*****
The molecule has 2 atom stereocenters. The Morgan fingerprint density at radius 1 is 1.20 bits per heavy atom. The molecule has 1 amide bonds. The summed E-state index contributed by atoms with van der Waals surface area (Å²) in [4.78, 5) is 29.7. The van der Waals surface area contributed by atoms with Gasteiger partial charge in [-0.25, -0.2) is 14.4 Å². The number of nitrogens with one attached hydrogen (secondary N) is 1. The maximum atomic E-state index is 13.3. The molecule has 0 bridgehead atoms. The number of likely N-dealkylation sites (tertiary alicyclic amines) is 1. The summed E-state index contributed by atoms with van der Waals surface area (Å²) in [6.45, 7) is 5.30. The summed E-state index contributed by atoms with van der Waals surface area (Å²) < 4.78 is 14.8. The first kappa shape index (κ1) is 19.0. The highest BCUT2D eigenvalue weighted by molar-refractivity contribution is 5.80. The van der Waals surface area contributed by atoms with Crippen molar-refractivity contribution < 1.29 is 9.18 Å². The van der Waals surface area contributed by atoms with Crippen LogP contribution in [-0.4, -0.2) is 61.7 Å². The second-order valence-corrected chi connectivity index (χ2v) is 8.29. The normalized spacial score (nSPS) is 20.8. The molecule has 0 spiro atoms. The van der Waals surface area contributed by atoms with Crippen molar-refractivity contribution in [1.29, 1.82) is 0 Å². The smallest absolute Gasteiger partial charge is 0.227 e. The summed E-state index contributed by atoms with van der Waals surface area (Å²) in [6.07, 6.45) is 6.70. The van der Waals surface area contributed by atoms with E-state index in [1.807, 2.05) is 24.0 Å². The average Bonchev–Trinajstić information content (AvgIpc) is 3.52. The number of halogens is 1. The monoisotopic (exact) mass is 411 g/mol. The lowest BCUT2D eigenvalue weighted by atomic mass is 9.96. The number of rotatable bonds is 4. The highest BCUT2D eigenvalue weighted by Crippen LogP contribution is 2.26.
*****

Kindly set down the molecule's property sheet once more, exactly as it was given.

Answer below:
The molecule has 2 atom stereocenters. The Morgan fingerprint density at radius 1 is 1.20 bits per heavy atom. The molecule has 1 amide bonds. The summed E-state index contributed by atoms with van der Waals surface area (Å²) in [4.78, 5) is 29.7. The van der Waals surface area contributed by atoms with Gasteiger partial charge in [-0.25, -0.2) is 14.4 Å². The number of nitrogens with one attached hydrogen (secondary N) is 1. The maximum atomic E-state index is 13.3. The molecule has 0 bridgehead atoms. The number of likely N-dealkylation sites (tertiary alicyclic amines) is 1. The summed E-state index contributed by atoms with van der Waals surface area (Å²) in [6.45, 7) is 5.30. The summed E-state index contributed by atoms with van der Waals surface area (Å²) < 4.78 is 14.8. The first kappa shape index (κ1) is 19.0. The highest BCUT2D eigenvalue weighted by molar-refractivity contribution is 5.80. The van der Waals surface area contributed by atoms with Crippen molar-refractivity contribution < 1.29 is 9.18 Å². The van der Waals surface area contributed by atoms with Crippen LogP contribution in [-0.4, -0.2) is 61.7 Å². The second-order valence-corrected chi connectivity index (χ2v) is 8.29. The normalized spacial score (nSPS) is 20.8. The molecule has 0 spiro atoms. The van der Waals surface area contributed by atoms with Crippen molar-refractivity contribution in [1.29, 1.82) is 0 Å². The smallest absolute Gasteiger partial charge is 0.227 e. The summed E-state index contributed by atoms with van der Waals surface area (Å²) in [6.07, 6.45) is 6.70. The van der Waals surface area contributed by atoms with E-state index in [1.807, 2.05) is 24.0 Å². The average Bonchev–Trinajstić information content (AvgIpc) is 3.52. The number of halogens is 1. The monoisotopic (exact) mass is 411 g/mol. The lowest BCUT2D eigenvalue weighted by atomic mass is 9.96. The number of rotatable bonds is 4. The highest BCUT2D eigenvalue weighted by Crippen LogP contribution is 2.26.